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Chalk Talk: Short's square-bill strategy

Chalk Talk: Short's square-bill strategy

(Editor's note: The following is the latest installment in a series of fishing tips presented by The Bass University. Check back each Friday for a new tip.)

Arkansas pro Kevin Short makes no secret of his affection for square-bill crankbaits. They’ve produced most of his notable national wins. “I’ve made a whole lot of money throwing a crankbait, particularly a little square-bill.” While he uses a wide variety of them, the Zoom (WEC) E1 is especially dear to his heart and his wallet.

He likes them anytime fish are shallow and around cover, but he’s especially fond of square-bills when conditions are toughest during the summer.

“I’m talking about stinking hot, middle of the day, not a cloud in the sky, no wind and you’ve got sweat running down the back of your knees,” he said. Those are the type of conditions that pull shallow bass closest to cover.

No matter when you’re fishing a square-bill, you’ll have to choose between wood (usually balsa) and plastic. Short throws wooden baits around wood cover including docks, stumps and laydowns. Sometimes he’ll use plastic there when he wants a heavy rattle, but he noted that the hooks on a wooden bait make plenty of racket. Besides, “the wobble of the bait is more important than the sound of the bait in most situations.”

No matter which lure he’s using or what it’s made from, he’s “pretty particular” about the hooks that he puts on them. If the lure doesn’t come with quality trebles, or they’ve been dulled by use, he’ll replace them with short-shank Mustad 2x strong, 1x short models, essentially the same as the KVD trebles but with a round bend. At the first sign of dulling, he’ll replace them, and he’s learned to do it by hand, without split-ring pliers.

He recommends a uni knot and he cinches it down so it rests in the gap of the split ring, which allows it to “always run straight back to you.” Otherwise, the knot eventually works its way down to the line tie and the lure will start running off to the side. He uses Sunline Shooter approximately 90 percent of the time, and braid only occasionally, usually around grass. He’ll work mono into the rotation a little less than 10 percent of the time, usually when using a wake bait like a Baby One Minus or when he wants his square-bill to run a little bit shallower.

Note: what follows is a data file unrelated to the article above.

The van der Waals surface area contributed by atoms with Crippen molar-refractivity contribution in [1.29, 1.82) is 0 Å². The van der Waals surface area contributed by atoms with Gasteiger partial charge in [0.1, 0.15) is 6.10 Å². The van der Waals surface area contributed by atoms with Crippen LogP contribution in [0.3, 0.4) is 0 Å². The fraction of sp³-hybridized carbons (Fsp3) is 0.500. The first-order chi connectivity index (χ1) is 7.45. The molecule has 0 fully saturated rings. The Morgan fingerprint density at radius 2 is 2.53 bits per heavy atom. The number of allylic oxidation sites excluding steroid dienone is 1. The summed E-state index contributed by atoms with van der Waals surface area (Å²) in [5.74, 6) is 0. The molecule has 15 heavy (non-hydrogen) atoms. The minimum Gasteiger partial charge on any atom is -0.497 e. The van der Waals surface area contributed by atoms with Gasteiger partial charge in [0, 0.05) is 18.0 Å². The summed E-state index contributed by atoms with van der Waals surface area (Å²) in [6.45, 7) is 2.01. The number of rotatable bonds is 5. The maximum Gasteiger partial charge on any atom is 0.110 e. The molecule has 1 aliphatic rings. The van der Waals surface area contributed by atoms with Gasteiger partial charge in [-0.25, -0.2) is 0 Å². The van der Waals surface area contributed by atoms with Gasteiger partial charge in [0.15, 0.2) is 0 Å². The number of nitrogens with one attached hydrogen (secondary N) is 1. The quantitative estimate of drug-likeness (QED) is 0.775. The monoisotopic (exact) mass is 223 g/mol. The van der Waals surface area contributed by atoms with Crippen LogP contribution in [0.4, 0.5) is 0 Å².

No matter what type he’s using, Short is very sensitive to the effect of line diameter on bait performance. Simply put, lighter line allows baits to run deeper and elicits more action. The difference between 14-pound and 22-pound Shooter is remarkably easy to feel, but he’ll rarely if ever go below 12-pound when fishing around the cover that these lures are built for.

He recognizes that different anglers might like their rods made of different materials. “I’ve always been a fiberglass or fiberglass-graphite composite guy,” he said, but then noted that many successful pros use sticks made entirely of graphite. No matter what the material, he said that “the action is the most important thing.” He wants a moderate, medium-action rod with a soft tip. That tip allows him to cast small baits, roll cast with accuracy, and prevents a fish surging at the boat from pulling free.

If you want to learn some of the other keys to Short’s cranking success, including the colors he relies upon and how he orients his replacement trebles, check out his full video, available only by subscribing to The Bass University TV.

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